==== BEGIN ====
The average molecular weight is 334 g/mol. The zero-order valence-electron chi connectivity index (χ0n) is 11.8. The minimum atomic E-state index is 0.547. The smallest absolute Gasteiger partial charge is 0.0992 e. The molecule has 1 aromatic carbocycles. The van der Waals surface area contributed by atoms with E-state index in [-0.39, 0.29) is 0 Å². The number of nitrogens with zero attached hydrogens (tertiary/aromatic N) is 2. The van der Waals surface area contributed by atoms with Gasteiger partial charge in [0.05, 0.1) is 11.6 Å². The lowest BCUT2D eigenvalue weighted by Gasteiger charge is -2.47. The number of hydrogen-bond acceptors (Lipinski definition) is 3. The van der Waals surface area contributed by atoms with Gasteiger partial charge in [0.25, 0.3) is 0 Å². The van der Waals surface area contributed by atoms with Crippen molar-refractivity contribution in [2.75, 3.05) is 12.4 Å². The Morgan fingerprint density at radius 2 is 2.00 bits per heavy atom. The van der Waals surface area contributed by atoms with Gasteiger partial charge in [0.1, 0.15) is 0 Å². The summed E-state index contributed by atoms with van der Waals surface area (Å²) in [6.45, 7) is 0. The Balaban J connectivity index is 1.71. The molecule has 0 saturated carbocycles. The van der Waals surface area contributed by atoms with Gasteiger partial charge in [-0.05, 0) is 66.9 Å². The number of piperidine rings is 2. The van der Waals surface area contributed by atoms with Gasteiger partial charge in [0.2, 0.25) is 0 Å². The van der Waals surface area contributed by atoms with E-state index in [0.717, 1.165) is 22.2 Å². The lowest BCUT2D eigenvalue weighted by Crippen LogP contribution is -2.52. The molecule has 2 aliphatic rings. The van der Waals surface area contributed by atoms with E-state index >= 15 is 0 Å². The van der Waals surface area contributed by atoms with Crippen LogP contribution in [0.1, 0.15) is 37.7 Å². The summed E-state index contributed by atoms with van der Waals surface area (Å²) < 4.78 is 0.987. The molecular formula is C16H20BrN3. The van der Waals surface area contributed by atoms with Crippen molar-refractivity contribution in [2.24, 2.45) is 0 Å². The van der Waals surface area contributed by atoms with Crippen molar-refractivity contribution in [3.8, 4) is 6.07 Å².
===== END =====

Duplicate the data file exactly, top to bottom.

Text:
The average molecular weight is 334 g/mol. The zero-order valence-electron chi connectivity index (χ0n) is 11.8. The minimum atomic E-state index is 0.547. The smallest absolute Gasteiger partial charge is 0.0992 e. The molecule has 1 aromatic carbocycles. The van der Waals surface area contributed by atoms with E-state index in [-0.39, 0.29) is 0 Å². The number of nitrogens with zero attached hydrogens (tertiary/aromatic N) is 2. The van der Waals surface area contributed by atoms with Gasteiger partial charge in [0.05, 0.1) is 11.6 Å². The lowest BCUT2D eigenvalue weighted by Gasteiger charge is -2.47. The number of hydrogen-bond acceptors (Lipinski definition) is 3. The van der Waals surface area contributed by atoms with Gasteiger partial charge in [0.25, 0.3) is 0 Å². The van der Waals surface area contributed by atoms with Crippen molar-refractivity contribution in [2.75, 3.05) is 12.4 Å². The Morgan fingerprint density at radius 2 is 2.00 bits per heavy atom. The van der Waals surface area contributed by atoms with Gasteiger partial charge in [0.1, 0.15) is 0 Å². The summed E-state index contributed by atoms with van der Waals surface area (Å²) in [6.45, 7) is 0. The Balaban J connectivity index is 1.71. The molecule has 0 saturated carbocycles. The van der Waals surface area contributed by atoms with Gasteiger partial charge in [-0.05, 0) is 66.9 Å². The number of piperidine rings is 2. The van der Waals surface area contributed by atoms with Gasteiger partial charge in [0.2, 0.25) is 0 Å². The van der Waals surface area contributed by atoms with E-state index in [0.717, 1.165) is 22.2 Å². The lowest BCUT2D eigenvalue weighted by Crippen LogP contribution is -2.52. The molecule has 2 aliphatic rings. The van der Waals surface area contributed by atoms with E-state index >= 15 is 0 Å². The van der Waals surface area contributed by atoms with Crippen LogP contribution in [0.1, 0.15) is 37.7 Å². The summed E-state index contributed by atoms with van der Waals surface area (Å²) < 4.78 is 0.987. The molecular formula is C16H20BrN3. The van der Waals surface area contributed by atoms with Crippen molar-refractivity contribution in [2.24, 2.45) is 0 Å². The van der Waals surface area contributed by atoms with Crippen molar-refractivity contribution in [3.8, 4) is 6.07 Å².